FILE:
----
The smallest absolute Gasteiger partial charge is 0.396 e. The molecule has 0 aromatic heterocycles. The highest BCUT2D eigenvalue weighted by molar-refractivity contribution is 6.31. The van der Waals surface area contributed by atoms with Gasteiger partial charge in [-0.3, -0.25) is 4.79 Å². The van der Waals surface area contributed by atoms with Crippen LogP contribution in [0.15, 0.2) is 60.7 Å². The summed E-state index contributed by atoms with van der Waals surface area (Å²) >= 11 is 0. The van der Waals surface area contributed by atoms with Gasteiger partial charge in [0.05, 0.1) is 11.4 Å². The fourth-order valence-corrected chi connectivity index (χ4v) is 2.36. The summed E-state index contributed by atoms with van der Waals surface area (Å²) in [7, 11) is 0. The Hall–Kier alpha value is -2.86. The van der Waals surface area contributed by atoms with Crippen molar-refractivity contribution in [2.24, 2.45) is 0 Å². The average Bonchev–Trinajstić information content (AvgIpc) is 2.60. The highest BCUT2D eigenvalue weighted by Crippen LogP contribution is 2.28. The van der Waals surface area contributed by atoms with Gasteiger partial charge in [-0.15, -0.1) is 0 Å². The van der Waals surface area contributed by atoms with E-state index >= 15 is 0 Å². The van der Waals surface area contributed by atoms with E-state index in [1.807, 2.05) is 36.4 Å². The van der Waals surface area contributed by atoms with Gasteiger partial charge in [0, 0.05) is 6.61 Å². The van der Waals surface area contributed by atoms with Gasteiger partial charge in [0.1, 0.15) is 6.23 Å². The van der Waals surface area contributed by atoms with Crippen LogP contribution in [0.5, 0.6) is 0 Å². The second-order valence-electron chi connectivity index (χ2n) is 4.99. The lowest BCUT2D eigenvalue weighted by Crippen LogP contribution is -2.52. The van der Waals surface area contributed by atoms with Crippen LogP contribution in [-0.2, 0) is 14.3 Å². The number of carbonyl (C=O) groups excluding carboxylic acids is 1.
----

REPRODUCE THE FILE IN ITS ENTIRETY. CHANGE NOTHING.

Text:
The smallest absolute Gasteiger partial charge is 0.396 e. The molecule has 0 aromatic heterocycles. The highest BCUT2D eigenvalue weighted by molar-refractivity contribution is 6.31. The van der Waals surface area contributed by atoms with Gasteiger partial charge in [-0.3, -0.25) is 4.79 Å². The van der Waals surface area contributed by atoms with Crippen LogP contribution in [0.15, 0.2) is 60.7 Å². The summed E-state index contributed by atoms with van der Waals surface area (Å²) >= 11 is 0. The van der Waals surface area contributed by atoms with Gasteiger partial charge in [0.05, 0.1) is 11.4 Å². The fourth-order valence-corrected chi connectivity index (χ4v) is 2.36. The summed E-state index contributed by atoms with van der Waals surface area (Å²) in [7, 11) is 0. The Hall–Kier alpha value is -2.86. The van der Waals surface area contributed by atoms with Crippen molar-refractivity contribution in [2.24, 2.45) is 0 Å². The average Bonchev–Trinajstić information content (AvgIpc) is 2.60. The highest BCUT2D eigenvalue weighted by Crippen LogP contribution is 2.28. The van der Waals surface area contributed by atoms with Gasteiger partial charge in [-0.15, -0.1) is 0 Å². The van der Waals surface area contributed by atoms with E-state index >= 15 is 0 Å². The van der Waals surface area contributed by atoms with E-state index in [1.807, 2.05) is 36.4 Å². The van der Waals surface area contributed by atoms with Gasteiger partial charge in [0, 0.05) is 6.61 Å². The van der Waals surface area contributed by atoms with Gasteiger partial charge in [0.1, 0.15) is 6.23 Å². The van der Waals surface area contributed by atoms with Crippen LogP contribution in [0.5, 0.6) is 0 Å². The second-order valence-electron chi connectivity index (χ2n) is 4.99. The lowest BCUT2D eigenvalue weighted by Crippen LogP contribution is -2.52. The van der Waals surface area contributed by atoms with Crippen LogP contribution in [-0.2, 0) is 14.3 Å². The number of carbonyl (C=O) groups excluding carboxylic acids is 1.